Today in Irish History – 13 March:

1784 – Reform Bill in Irish House of Commons.

1791 – Thomas Paine’s The Rights of Man (part 1) – a reply to Burke’s Reflections on the Revolution in France and a major influence on Irish radicals – is published.

1846 – Ballinglass An Gorta Mór Evictions.

1856 – Birth of Patrick Nally in Balla, Co Mayo. An athlete, he was a major inspiration in the founding the GAA in 1884 by Michael Cusack. The Nally stand in Croke Park is named after him.

1888 – Birth of Patrick Moran. He was a grocer’s assistant, trade unionist and member of the Irish Republican Army executed in Mountjoy Prison along with five other men on 14 March 1921.

1913 – Birth of Joe Kelly in Dublin. He was a racing driver and motor trader.

1922 – George Bernard Shaw’s “Back to Methusaleh V” premieres in New York.

1923 – Three Republican prisoners from Wexford IRA units are executed in Wexford town.

1923 – Three other Republicans are executed, two in Cork and the other in Dublin. The Republican ‘government’ issues a statement announcing a period of mourning and forbidding all public entertainments such as sporting events while executions of their men continue.

1923 – A Free State soldier is killed in a gun attack at Glasson, near Athlone.

1923 – The bodies of two civilians are found at Morehill, Tallow on the Waterford/Cork border.

1939 – At-Swim-Two-Birds, a highly experimental novel by Flann O’Brien, is published in London. At Swim-Two-Birds is a 1939 novel by Irish author Brian O’Nolan, writing under the pseudonym Flann O’Brien. It is widely considered to be O’Brien’s masterpiece, and one of the most sophisticated examples of metafiction. The novel’s title derives from Snámh dá Én (Middle Ir.: ‘Swim-Two-Birds’), a ford on the River Shannon, between Clonmacnoise and Shannonbridge, reportedly visited by the legendary King Sweeney, a character in the novel. The novel was included in TIME magazine’s list of the 100 best English-language novels from 1923 to 2005.

1960 – Birth of Adam Clayton, bass player with U2.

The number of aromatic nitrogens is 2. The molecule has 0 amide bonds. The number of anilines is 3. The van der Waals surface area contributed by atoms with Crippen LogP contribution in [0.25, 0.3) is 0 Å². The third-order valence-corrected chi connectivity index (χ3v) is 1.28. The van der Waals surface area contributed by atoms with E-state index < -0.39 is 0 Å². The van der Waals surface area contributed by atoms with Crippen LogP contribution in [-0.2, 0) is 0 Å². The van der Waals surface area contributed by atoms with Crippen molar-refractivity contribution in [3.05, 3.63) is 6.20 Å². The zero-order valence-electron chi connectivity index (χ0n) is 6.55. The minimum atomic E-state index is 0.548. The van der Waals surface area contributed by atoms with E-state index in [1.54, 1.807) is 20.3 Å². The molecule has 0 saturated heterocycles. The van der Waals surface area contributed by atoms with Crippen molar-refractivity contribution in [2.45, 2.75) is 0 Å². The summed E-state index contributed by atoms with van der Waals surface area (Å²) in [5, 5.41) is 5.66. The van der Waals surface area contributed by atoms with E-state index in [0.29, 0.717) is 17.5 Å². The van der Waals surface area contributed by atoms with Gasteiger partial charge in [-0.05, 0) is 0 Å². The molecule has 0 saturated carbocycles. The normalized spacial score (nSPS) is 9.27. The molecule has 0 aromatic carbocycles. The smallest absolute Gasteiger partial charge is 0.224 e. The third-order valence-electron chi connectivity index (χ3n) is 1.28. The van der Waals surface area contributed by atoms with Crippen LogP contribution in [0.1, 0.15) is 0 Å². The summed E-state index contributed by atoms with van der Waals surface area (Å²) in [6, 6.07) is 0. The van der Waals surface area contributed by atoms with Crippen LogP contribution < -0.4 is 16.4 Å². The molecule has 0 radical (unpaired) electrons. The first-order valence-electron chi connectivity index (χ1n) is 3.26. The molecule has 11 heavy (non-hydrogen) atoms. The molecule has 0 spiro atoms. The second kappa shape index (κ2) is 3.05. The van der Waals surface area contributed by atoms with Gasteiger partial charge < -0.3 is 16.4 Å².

1973 – Birth of Ballybeg Prim, one of the greatest racing dogs of all time in Thurles, Co Tipperary.

1979 – Ireland joins new European Monetary System (EMS).

1981 – Death of Patrick Hennessy. He was an industrialist, born in Co Cork. During the First World War he served in the British army, between 1914 and 1918, with the Royal Inniskilling Fusiliers. He started his career in 1920 with Henry Ford and Son in Cork.

1998 – Naval personnel question the crew of a British-registered flagship after a second day of intimidation of Irish trawlers off the South West coast.

1999 – Over 250,000 people pack the streets around the River Liffey in Dublin to witness the largest fireworks display ever seen in Ireland. The event marks the start of a five-day festival to mark St Patrick’s Day as well as the official launch of the Millennium celebrations.

2000 – A multi million pound seizure of drugs in Holland results in the arrest of John Cunningham, one of Ireland’s most prolific career criminals.

2001 – The Irish food industry is dealt a hammer blow as the United States and Canada ban Irish food imports, worth over £100 million a year, because of the foot and mouth scare.

2003 – Taoiseach Bertie gives his strongest indication yet that the US will be able to use Shannon Airport regardless of UN backing for war in Iraq.

2005 – On Adam Clayton’s birthday U2 are inducted into the Rock n Roll Hall of Fame by Bruce Springsteen.

Photo: Clogherhead, Co Louth, photo credit: Copter View

#irish #history #Ireland

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